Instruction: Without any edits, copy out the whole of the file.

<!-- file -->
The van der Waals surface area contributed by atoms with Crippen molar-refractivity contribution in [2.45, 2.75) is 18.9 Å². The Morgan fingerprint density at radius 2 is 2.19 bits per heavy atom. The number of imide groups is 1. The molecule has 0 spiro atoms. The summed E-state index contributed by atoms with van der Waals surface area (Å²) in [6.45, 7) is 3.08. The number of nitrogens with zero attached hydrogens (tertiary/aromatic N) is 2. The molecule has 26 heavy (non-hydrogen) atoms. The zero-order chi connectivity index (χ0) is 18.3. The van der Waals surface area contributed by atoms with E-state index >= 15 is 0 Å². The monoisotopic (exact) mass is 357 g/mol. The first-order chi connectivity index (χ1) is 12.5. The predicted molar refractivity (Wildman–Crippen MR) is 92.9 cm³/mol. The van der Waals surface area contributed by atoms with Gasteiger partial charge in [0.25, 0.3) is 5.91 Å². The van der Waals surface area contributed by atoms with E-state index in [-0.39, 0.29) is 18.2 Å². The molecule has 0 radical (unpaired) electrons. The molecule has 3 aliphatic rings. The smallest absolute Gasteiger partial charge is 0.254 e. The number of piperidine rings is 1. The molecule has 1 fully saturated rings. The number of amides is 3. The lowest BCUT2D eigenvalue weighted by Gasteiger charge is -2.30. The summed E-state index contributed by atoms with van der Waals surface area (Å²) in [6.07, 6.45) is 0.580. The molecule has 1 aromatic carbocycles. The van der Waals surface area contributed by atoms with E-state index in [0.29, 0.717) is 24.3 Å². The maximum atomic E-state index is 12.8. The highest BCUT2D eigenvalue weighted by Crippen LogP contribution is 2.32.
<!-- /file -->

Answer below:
The van der Waals surface area contributed by atoms with Crippen molar-refractivity contribution in [2.45, 2.75) is 18.9 Å². The Morgan fingerprint density at radius 2 is 2.19 bits per heavy atom. The number of imide groups is 1. The molecule has 0 spiro atoms. The summed E-state index contributed by atoms with van der Waals surface area (Å²) in [6.45, 7) is 3.08. The number of nitrogens with zero attached hydrogens (tertiary/aromatic N) is 2. The molecule has 26 heavy (non-hydrogen) atoms. The zero-order chi connectivity index (χ0) is 18.3. The van der Waals surface area contributed by atoms with E-state index >= 15 is 0 Å². The monoisotopic (exact) mass is 357 g/mol. The first-order chi connectivity index (χ1) is 12.5. The predicted molar refractivity (Wildman–Crippen MR) is 92.9 cm³/mol. The van der Waals surface area contributed by atoms with Gasteiger partial charge in [0.25, 0.3) is 5.91 Å². The van der Waals surface area contributed by atoms with E-state index in [-0.39, 0.29) is 18.2 Å². The molecule has 0 radical (unpaired) electrons. The molecule has 3 aliphatic rings. The smallest absolute Gasteiger partial charge is 0.254 e. The number of piperidine rings is 1. The molecule has 1 fully saturated rings. The number of amides is 3. The lowest BCUT2D eigenvalue weighted by Gasteiger charge is -2.30. The summed E-state index contributed by atoms with van der Waals surface area (Å²) in [6.07, 6.45) is 0.580. The molecule has 1 aromatic carbocycles. The van der Waals surface area contributed by atoms with E-state index in [0.29, 0.717) is 24.3 Å². The maximum atomic E-state index is 12.8. The highest BCUT2D eigenvalue weighted by Crippen LogP contribution is 2.32.